This Just In: Having a Cat Won’t Actually Make You Crazy
It is no secret that I love cats. So I have interestedly, and somewhat anxiously, followed the stories about how toxoplasma gondii, a little microbe that lives inside your cat, has been shown to make rodents lose their minds a little, and could possibly make you lose your mind a little, too. (Insert joke about crazy cat ladies here.) Two scientific studies published recently appear to confirm this hypothesis, and push it closer to the realm of FACT. Except… maybe not.
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Here’s the short version of the toxo story. (The long version is here, and very interesting and definitely worth reading.) Toxoplasma gondii is a parasite — a teeny, tiny, single-celled parasite that can be inside all sorts of warm-blooded mammals, but would prefer to be inside a cat, because only inside a cat can it reproduce and make more sweet little toxoplasma gondiis.
Let’s say the microbe is inside a mouse. To get back inside a cat, it does something very unusual: it actually gets inside the mouse’s brain and changes the way it thinks. Yes, you read that right. A toxo-infected mouse will be attracted to, rather than repulsed by, the smell of cats, which, happily for the microbe but unhappily for the mouse, will hopefully soon result in its becoming a cat snack.
Of course, you are not a mouse. And it doesn’t seem particularly likely that you will be eaten by a cat, so why would a microbe want to mess with you? We’re not exactly sure how it works, but the theory goes that if toxo can rewire the circuitry of a mouse or rat’s brain, maybe it could do the same for you. And in fact, in studies, a Czech scientist has found subtle but significant personality differences in people infected with the bug.
More disturbingly, some scientists have began to suspect that there may be a link to between childhood exposure to toxoplasma gondii and schizophrenia. In an effort to replicate earlier studies that appeared to show a link between childhood cat ownership and schizophrenia, researchers sorted through old surveys and discovered that 50.6 percent of schizophrenics had a cat growing up, as compared to 42.6 percent of the general population.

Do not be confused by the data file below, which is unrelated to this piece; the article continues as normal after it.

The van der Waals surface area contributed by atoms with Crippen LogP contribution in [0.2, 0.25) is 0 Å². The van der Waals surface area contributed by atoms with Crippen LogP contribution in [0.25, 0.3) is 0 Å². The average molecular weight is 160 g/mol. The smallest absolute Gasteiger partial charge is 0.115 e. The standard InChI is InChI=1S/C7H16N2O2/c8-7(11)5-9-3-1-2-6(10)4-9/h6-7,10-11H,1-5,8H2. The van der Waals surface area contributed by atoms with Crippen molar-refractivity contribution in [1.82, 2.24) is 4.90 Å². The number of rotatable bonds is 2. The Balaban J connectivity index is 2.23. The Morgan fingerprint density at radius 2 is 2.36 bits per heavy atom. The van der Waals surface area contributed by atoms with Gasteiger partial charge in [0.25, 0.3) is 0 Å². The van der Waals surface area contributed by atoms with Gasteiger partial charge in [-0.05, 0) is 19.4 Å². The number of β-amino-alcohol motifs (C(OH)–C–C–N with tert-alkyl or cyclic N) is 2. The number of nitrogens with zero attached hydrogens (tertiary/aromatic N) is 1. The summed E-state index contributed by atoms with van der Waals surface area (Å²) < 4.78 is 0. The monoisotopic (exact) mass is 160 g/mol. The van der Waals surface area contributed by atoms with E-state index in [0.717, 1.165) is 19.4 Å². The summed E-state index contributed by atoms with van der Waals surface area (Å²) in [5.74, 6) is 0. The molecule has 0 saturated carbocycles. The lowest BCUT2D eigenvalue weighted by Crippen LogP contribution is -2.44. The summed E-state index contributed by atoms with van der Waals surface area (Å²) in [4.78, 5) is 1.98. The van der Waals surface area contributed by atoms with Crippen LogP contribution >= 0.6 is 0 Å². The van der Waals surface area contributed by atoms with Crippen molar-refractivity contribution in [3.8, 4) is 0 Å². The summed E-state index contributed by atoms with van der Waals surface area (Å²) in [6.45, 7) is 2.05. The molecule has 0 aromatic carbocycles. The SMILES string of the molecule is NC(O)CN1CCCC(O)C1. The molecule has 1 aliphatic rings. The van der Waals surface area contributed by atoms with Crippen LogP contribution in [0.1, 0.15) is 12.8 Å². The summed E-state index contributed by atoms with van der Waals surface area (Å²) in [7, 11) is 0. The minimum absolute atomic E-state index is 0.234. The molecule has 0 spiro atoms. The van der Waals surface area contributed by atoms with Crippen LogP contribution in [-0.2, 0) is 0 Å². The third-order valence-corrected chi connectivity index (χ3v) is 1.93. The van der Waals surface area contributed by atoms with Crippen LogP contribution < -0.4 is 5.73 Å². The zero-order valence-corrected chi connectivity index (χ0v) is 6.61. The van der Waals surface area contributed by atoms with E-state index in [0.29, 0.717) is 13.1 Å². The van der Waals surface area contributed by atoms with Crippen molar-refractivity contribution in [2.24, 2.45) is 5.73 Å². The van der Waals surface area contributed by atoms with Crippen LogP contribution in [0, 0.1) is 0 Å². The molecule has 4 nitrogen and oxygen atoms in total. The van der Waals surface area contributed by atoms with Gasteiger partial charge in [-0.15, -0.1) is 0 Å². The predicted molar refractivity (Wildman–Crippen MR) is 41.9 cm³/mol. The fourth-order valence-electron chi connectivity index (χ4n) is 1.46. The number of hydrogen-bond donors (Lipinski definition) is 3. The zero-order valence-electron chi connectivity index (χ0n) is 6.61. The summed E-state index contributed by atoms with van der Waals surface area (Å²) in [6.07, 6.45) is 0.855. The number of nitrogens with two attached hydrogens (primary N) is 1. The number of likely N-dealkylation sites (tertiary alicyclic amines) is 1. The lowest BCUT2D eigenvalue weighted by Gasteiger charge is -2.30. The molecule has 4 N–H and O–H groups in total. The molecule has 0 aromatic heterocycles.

A separate study found a significant correlation between signs of prior infection with toxoplasma gondii and schizophrenia, bipolar disorder, addiction, and obsessive-compulsive disorder. Put the two together and the evidence against our feline friends seems pretty damning. People with cats are more likely to develop schizophrenia! And cats carry toxo, which is also linked to schizophrenia! So… having a cat will make you crazy?
Except not so much.
This first study, as this excellent article on Jezebel points out, doesn’t prove that having a cat as a kid causes schizophrenia, only that there could be some connection between the two. (You know, the old correlation-isn’t-causation thing. Hope you paid attention in high school science.) And the second study, while it did show a link between toxoplasma gondii and certain mental illnesses, didn’t concern itself with how or why the participants contracted the bug.
Sure, one way to contract toxo is by handling the feces of an infected cat (read: scooping out the litter box). But you can also get it from touching raw meat, or from contaminated vegetables or water. Even eating raw oysters will put you at risk. Most people who contract toxo don’t even know it: the symptoms of an infection usually resemble a cold or the flu. Probably you’ll bounce back from it, feel perfectly fine, and not even know that there’s a single-celled organism in your brain that may or may not be making you crazy. The world of microbes is a terrifying place.
But anyway, we were talking about cats. Which are correlated with, but not necessarily the cause of, schizophrenia. And they carry a bug that has also been linked to schizophrenia — but that you can get from a lot of other places, too. (Also, cats can only get toxo from raw meat, so if your cat doesn’t already have it and you feed him or her only canned or dried food, you’re in the clear.)
So cat owner = CRAZY is far from scientific fact. And, in fact (I based this on a scientific study I did, with a sample set of myself), getting love and cuddles from your cat friend might actually help take the edge off all the other things that are threatening to drive you insane. So keep calm and cat on.
You can read more about this at Jezebel.